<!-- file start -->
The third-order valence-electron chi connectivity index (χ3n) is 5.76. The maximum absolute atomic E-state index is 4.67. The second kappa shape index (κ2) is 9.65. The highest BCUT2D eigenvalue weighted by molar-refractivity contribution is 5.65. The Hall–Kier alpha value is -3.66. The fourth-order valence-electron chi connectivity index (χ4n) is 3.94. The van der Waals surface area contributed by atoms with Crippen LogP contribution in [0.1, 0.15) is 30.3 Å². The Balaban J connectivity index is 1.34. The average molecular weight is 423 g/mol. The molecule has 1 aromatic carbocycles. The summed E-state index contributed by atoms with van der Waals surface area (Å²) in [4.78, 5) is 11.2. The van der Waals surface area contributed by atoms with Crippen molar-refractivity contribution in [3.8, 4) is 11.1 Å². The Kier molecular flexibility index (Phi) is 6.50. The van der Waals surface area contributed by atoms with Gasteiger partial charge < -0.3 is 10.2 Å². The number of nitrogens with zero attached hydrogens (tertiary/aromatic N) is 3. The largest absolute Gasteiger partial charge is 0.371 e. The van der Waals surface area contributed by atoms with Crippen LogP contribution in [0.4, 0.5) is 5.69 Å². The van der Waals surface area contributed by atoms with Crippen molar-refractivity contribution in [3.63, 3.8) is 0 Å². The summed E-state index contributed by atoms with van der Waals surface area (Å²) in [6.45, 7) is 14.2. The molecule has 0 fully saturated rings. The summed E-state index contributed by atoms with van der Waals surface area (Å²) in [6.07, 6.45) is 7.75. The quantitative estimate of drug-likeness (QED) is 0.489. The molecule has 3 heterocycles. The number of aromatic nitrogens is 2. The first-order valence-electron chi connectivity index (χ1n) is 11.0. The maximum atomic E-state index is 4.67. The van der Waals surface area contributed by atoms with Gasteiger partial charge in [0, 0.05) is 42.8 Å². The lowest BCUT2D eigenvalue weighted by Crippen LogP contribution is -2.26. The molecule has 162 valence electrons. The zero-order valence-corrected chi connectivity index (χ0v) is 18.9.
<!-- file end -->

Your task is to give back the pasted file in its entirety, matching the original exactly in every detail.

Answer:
The third-order valence-electron chi connectivity index (χ3n) is 5.76. The maximum absolute atomic E-state index is 4.67. The second kappa shape index (κ2) is 9.65. The highest BCUT2D eigenvalue weighted by molar-refractivity contribution is 5.65. The Hall–Kier alpha value is -3.66. The fourth-order valence-electron chi connectivity index (χ4n) is 3.94. The van der Waals surface area contributed by atoms with Crippen LogP contribution in [0.1, 0.15) is 30.3 Å². The Balaban J connectivity index is 1.34. The average molecular weight is 423 g/mol. The molecule has 1 aromatic carbocycles. The summed E-state index contributed by atoms with van der Waals surface area (Å²) in [4.78, 5) is 11.2. The van der Waals surface area contributed by atoms with Crippen molar-refractivity contribution in [3.8, 4) is 11.1 Å². The Kier molecular flexibility index (Phi) is 6.50. The van der Waals surface area contributed by atoms with Gasteiger partial charge < -0.3 is 10.2 Å². The number of nitrogens with zero attached hydrogens (tertiary/aromatic N) is 3. The largest absolute Gasteiger partial charge is 0.371 e. The van der Waals surface area contributed by atoms with Crippen LogP contribution in [0.4, 0.5) is 5.69 Å². The van der Waals surface area contributed by atoms with Crippen molar-refractivity contribution in [3.63, 3.8) is 0 Å². The summed E-state index contributed by atoms with van der Waals surface area (Å²) in [6.45, 7) is 14.2. The molecule has 0 fully saturated rings. The summed E-state index contributed by atoms with van der Waals surface area (Å²) in [6.07, 6.45) is 7.75. The quantitative estimate of drug-likeness (QED) is 0.489. The molecule has 3 heterocycles. The number of aromatic nitrogens is 2. The first-order valence-electron chi connectivity index (χ1n) is 11.0. The maximum atomic E-state index is 4.67. The van der Waals surface area contributed by atoms with Gasteiger partial charge in [0, 0.05) is 42.8 Å². The lowest BCUT2D eigenvalue weighted by Crippen LogP contribution is -2.26. The molecule has 162 valence electrons. The zero-order valence-corrected chi connectivity index (χ0v) is 18.9.